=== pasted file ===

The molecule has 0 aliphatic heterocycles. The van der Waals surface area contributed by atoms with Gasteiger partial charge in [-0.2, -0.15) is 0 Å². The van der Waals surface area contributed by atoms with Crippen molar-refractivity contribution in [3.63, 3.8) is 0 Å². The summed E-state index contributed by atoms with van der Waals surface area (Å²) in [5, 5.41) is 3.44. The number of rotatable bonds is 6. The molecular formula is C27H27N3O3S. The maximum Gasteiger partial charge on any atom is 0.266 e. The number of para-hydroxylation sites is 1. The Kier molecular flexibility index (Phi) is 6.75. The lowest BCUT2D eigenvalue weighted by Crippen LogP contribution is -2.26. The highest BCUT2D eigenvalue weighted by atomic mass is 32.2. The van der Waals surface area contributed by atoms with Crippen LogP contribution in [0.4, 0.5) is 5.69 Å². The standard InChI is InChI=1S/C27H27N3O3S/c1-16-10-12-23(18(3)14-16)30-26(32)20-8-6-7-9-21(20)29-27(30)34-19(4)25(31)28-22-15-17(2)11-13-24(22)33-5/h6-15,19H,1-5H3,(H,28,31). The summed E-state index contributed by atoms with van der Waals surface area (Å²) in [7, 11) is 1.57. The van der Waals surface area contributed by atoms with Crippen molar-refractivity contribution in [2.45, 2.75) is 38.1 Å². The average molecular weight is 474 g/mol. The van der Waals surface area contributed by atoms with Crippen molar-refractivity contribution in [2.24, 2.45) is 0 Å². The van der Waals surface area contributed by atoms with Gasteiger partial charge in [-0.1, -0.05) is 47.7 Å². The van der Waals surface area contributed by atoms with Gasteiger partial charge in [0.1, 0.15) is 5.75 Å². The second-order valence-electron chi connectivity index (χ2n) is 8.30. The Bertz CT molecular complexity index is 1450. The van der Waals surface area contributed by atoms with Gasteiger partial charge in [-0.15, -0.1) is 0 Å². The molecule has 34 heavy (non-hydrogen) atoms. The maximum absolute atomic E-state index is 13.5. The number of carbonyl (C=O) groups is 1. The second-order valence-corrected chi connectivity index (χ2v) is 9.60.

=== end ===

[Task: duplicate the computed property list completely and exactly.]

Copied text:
The molecule has 0 aliphatic heterocycles. The van der Waals surface area contributed by atoms with Gasteiger partial charge in [-0.2, -0.15) is 0 Å². The van der Waals surface area contributed by atoms with Crippen molar-refractivity contribution in [3.63, 3.8) is 0 Å². The summed E-state index contributed by atoms with van der Waals surface area (Å²) in [5, 5.41) is 3.44. The number of rotatable bonds is 6. The molecular formula is C27H27N3O3S. The maximum Gasteiger partial charge on any atom is 0.266 e. The number of para-hydroxylation sites is 1. The Kier molecular flexibility index (Phi) is 6.75. The lowest BCUT2D eigenvalue weighted by Crippen LogP contribution is -2.26. The highest BCUT2D eigenvalue weighted by atomic mass is 32.2. The van der Waals surface area contributed by atoms with Crippen LogP contribution in [0.4, 0.5) is 5.69 Å². The standard InChI is InChI=1S/C27H27N3O3S/c1-16-10-12-23(18(3)14-16)30-26(32)20-8-6-7-9-21(20)29-27(30)34-19(4)25(31)28-22-15-17(2)11-13-24(22)33-5/h6-15,19H,1-5H3,(H,28,31). The summed E-state index contributed by atoms with van der Waals surface area (Å²) in [7, 11) is 1.57. The van der Waals surface area contributed by atoms with Crippen molar-refractivity contribution in [2.45, 2.75) is 38.1 Å². The average molecular weight is 474 g/mol. The van der Waals surface area contributed by atoms with Crippen molar-refractivity contribution in [2.24, 2.45) is 0 Å². The van der Waals surface area contributed by atoms with Gasteiger partial charge in [-0.1, -0.05) is 47.7 Å². The van der Waals surface area contributed by atoms with Gasteiger partial charge in [0.1, 0.15) is 5.75 Å². The second-order valence-electron chi connectivity index (χ2n) is 8.30. The Bertz CT molecular complexity index is 1450. The van der Waals surface area contributed by atoms with Gasteiger partial charge in [-0.15, -0.1) is 0 Å². The molecule has 34 heavy (non-hydrogen) atoms. The maximum absolute atomic E-state index is 13.5. The number of carbonyl (C=O) groups is 1. The second-order valence-corrected chi connectivity index (χ2v) is 9.60.